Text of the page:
In return, we need to ask more of our small companies. Beyond jobs, we need to ask even our smallest businesses to play by the rules, contribute to the community in ways that improve our quality of life and to become role models to our youth.

Some of you have heard me speak of the young man I met near Ft. Dodge Iowa a few years ago who approached me during an EntreBash! networking event to talk about his home based business. He came up and shook my hand, telling me that he had a home based business. I asked him what he did and he told me he was a video game programmer;  that he was so busy he had hired four of his neighbors to work for him. I was amazed to learn the entire operation was housed in his basement in a community of less than 800 people and that he was grossing more than $200,000.00 annually. All good, right? Then I asked him what his ‘pain points’ were; for example did he struggle with payroll, bookkeeping or tax issues? In response, the young man paused, then winked at me.   Holy moley, I thought. He’s not paying payroll taxes or reporting business income!

I see some of you out there are already laughing.  It is fun to think that we can shake the system and yes, I know avoiding taxes is a national pastime in some circles- but if we are going to get broadband into our communities, create those quality of life features that attract more entrepreneurs, educate our kids well enough they can compete in this new economy we have to pay for it somehow. In my view, the job of our economic development professionals is to make it possible for startups to get running and to redcue the barriers that preclude it.   Broadband and home-based business support are critical. At the same time, our startups have an obligation that begins on day one to be a contributing part of our community- you know- full fledged, tax paying businesses who not only create those much touted jobs, but participate in the betterment of our community by  supporting those things that improve all of our lives. It’s not a one sided equation and the stakes are high.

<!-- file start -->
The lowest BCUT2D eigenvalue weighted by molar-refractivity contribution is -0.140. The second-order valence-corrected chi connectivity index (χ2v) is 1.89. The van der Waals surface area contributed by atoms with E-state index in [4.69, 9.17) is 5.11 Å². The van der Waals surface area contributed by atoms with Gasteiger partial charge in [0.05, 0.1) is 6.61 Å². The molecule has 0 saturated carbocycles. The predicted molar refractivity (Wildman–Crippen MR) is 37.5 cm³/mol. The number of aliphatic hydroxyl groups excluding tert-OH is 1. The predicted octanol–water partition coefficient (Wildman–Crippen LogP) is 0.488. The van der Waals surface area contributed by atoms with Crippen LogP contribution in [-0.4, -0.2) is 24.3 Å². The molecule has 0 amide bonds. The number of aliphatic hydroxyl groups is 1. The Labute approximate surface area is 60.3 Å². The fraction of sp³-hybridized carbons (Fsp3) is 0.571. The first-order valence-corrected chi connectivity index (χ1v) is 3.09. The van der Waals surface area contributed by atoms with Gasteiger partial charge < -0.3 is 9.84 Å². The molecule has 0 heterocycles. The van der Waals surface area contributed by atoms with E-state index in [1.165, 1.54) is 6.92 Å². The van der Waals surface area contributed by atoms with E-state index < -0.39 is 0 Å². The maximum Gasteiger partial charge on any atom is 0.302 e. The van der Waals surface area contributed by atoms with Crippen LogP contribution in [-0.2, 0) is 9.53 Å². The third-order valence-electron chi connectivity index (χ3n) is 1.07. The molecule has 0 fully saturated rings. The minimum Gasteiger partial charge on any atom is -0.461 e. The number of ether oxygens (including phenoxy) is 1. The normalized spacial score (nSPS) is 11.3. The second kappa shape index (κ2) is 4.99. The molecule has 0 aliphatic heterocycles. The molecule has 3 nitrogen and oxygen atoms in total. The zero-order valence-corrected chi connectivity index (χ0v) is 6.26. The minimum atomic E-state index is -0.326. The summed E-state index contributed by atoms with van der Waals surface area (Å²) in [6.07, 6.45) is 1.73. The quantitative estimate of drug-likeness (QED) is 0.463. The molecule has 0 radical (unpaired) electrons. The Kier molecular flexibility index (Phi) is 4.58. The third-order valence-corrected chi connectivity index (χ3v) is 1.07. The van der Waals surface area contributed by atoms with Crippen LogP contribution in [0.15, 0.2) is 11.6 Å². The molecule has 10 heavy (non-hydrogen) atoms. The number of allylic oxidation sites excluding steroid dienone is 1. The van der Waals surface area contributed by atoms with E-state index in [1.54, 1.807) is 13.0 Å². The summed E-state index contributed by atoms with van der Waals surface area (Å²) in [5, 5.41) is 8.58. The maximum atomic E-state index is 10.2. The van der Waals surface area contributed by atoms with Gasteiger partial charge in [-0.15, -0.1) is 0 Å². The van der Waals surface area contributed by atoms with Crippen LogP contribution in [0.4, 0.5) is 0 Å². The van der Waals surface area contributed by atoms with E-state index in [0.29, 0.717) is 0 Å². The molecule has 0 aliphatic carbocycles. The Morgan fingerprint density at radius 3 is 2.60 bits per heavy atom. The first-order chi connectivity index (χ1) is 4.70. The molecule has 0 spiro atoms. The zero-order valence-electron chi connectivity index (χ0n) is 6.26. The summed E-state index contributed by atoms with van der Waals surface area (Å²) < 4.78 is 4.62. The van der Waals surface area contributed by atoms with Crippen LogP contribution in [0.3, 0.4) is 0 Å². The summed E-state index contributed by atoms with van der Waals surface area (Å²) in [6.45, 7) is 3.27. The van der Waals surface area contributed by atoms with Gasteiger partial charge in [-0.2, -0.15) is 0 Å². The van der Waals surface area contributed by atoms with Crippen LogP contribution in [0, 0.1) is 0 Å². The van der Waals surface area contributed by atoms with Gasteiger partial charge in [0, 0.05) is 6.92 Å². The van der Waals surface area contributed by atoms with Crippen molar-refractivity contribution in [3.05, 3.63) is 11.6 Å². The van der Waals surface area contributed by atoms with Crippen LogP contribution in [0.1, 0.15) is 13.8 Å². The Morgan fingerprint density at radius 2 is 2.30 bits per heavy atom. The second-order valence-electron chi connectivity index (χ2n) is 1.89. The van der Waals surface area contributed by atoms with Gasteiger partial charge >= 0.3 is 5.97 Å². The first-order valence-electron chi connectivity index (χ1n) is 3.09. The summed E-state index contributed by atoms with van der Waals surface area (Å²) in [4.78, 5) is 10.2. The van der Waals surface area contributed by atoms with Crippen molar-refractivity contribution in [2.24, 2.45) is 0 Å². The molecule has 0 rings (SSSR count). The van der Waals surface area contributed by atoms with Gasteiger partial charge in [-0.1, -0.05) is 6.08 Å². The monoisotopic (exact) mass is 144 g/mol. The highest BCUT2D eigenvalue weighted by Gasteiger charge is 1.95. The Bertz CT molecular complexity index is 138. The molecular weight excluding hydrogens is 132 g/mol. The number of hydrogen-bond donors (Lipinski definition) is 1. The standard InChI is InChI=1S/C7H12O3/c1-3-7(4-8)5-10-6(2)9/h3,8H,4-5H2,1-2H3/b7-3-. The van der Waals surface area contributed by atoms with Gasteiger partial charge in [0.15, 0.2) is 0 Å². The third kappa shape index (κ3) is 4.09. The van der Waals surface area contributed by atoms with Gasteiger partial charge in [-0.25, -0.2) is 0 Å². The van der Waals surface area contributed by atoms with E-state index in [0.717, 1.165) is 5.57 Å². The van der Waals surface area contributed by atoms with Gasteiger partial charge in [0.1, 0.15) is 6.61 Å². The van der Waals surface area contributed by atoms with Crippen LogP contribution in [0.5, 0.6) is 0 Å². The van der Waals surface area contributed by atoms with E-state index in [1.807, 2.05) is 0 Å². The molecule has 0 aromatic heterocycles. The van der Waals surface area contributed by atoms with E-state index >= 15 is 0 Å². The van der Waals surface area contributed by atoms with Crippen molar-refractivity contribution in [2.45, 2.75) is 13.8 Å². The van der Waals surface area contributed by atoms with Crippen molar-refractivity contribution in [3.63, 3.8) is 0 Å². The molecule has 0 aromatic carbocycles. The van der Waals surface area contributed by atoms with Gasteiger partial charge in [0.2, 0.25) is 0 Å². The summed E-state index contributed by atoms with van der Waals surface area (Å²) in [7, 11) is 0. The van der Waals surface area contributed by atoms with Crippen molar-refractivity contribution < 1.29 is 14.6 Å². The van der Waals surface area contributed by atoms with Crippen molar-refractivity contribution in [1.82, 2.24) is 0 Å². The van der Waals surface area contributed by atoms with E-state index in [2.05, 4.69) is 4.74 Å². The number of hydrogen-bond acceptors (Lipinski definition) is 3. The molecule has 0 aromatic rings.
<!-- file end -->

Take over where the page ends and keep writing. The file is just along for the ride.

He says huge number of home-based workers will emerge in the next few years, particularly in rural regions like the Midwest will be critical to the localist economy, he says. ‘They will eat in local restaurants, attend fairs and festivals, take their kids to soccer practices, ballet lessons, or religious youth group meetings he says.   This is not merely a suburban phenomenon; localism also means a stronger sense of identity for urban neighborhoods as well as smaller towns. Kotkin says that people aspire to stay in their communities and entrepreneurship, especially home-based business, is a powerful incentive. Today’s communities don’t reward these efforts -in fact, they deter it- through outdated home-based business rules, poor Internet connectivity and a lack of amenities entrepreneurs find attractive. Kotkin notes that in the 1970’s 20% of American households moved every year. By 2006 that percentage was down to 12% and in 2008 the number of movers had dropped to levels lower than in 1942. ‘We want to stay in our communities’, he says, ‘but our communities have not yet made the changes needed to help us stay home’. Broadband technology is making it possible for residents to create their own jobs-and their own businesses. Communities just need to catch up.

Maureen Collins-Williams is Director of Entrepreneurship Outreach at University
of Northern Iowa